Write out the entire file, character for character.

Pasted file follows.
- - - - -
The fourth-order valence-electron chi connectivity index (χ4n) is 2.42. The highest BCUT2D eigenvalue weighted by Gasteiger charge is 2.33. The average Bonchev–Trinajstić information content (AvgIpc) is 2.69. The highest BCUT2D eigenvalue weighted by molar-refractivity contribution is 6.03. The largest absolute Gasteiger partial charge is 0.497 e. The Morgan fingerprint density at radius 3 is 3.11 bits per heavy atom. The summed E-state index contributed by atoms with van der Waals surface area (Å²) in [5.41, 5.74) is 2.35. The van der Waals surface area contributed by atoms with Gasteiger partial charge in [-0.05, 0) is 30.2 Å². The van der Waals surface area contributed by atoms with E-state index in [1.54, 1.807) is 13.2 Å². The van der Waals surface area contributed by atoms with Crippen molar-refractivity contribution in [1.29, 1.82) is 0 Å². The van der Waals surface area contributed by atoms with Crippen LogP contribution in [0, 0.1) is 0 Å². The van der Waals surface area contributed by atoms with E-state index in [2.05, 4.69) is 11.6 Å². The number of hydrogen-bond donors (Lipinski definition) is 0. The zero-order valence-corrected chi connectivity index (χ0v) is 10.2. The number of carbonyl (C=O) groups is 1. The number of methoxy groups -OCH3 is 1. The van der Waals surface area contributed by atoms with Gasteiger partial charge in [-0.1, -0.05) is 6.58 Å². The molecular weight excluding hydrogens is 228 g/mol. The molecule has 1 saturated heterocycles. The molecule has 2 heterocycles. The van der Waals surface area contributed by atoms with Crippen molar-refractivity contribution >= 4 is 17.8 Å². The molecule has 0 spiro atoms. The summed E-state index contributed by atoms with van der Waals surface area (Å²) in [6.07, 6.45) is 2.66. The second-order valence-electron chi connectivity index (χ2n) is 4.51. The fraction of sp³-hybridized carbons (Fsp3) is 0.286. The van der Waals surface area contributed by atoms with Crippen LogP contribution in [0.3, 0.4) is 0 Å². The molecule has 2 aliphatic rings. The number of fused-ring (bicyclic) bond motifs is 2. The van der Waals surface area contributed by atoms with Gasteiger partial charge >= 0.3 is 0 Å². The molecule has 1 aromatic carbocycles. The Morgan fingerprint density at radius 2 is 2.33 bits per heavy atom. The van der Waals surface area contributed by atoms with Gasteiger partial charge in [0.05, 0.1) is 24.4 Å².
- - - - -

The fourth-order valence-electron chi connectivity index (χ4n) is 2.42. The highest BCUT2D eigenvalue weighted by Gasteiger charge is 2.33. The average Bonchev–Trinajstić information content (AvgIpc) is 2.69. The highest BCUT2D eigenvalue weighted by molar-refractivity contribution is 6.03. The largest absolute Gasteiger partial charge is 0.497 e. The Morgan fingerprint density at radius 3 is 3.11 bits per heavy atom. The summed E-state index contributed by atoms with van der Waals surface area (Å²) in [5.41, 5.74) is 2.35. The van der Waals surface area contributed by atoms with Gasteiger partial charge in [-0.05, 0) is 30.2 Å². The van der Waals surface area contributed by atoms with E-state index in [1.54, 1.807) is 13.2 Å². The van der Waals surface area contributed by atoms with Crippen molar-refractivity contribution in [1.29, 1.82) is 0 Å². The van der Waals surface area contributed by atoms with Crippen LogP contribution in [0, 0.1) is 0 Å². The van der Waals surface area contributed by atoms with E-state index in [2.05, 4.69) is 11.6 Å². The number of hydrogen-bond donors (Lipinski definition) is 0. The zero-order valence-corrected chi connectivity index (χ0v) is 10.2. The number of carbonyl (C=O) groups is 1. The number of methoxy groups -OCH3 is 1. The van der Waals surface area contributed by atoms with Gasteiger partial charge in [-0.1, -0.05) is 6.58 Å². The molecular weight excluding hydrogens is 228 g/mol. The molecule has 1 saturated heterocycles. The molecule has 2 heterocycles. The van der Waals surface area contributed by atoms with Crippen molar-refractivity contribution >= 4 is 17.8 Å². The molecule has 0 spiro atoms. The summed E-state index contributed by atoms with van der Waals surface area (Å²) in [6.07, 6.45) is 2.66. The second-order valence-electron chi connectivity index (χ2n) is 4.51. The fraction of sp³-hybridized carbons (Fsp3) is 0.286. The van der Waals surface area contributed by atoms with Crippen LogP contribution in [0.3, 0.4) is 0 Å². The molecule has 2 aliphatic rings. The number of fused-ring (bicyclic) bond motifs is 2. The van der Waals surface area contributed by atoms with Gasteiger partial charge >= 0.3 is 0 Å². The molecule has 1 aromatic carbocycles. The Morgan fingerprint density at radius 2 is 2.33 bits per heavy atom. The van der Waals surface area contributed by atoms with Gasteiger partial charge in [0.05, 0.1) is 24.4 Å².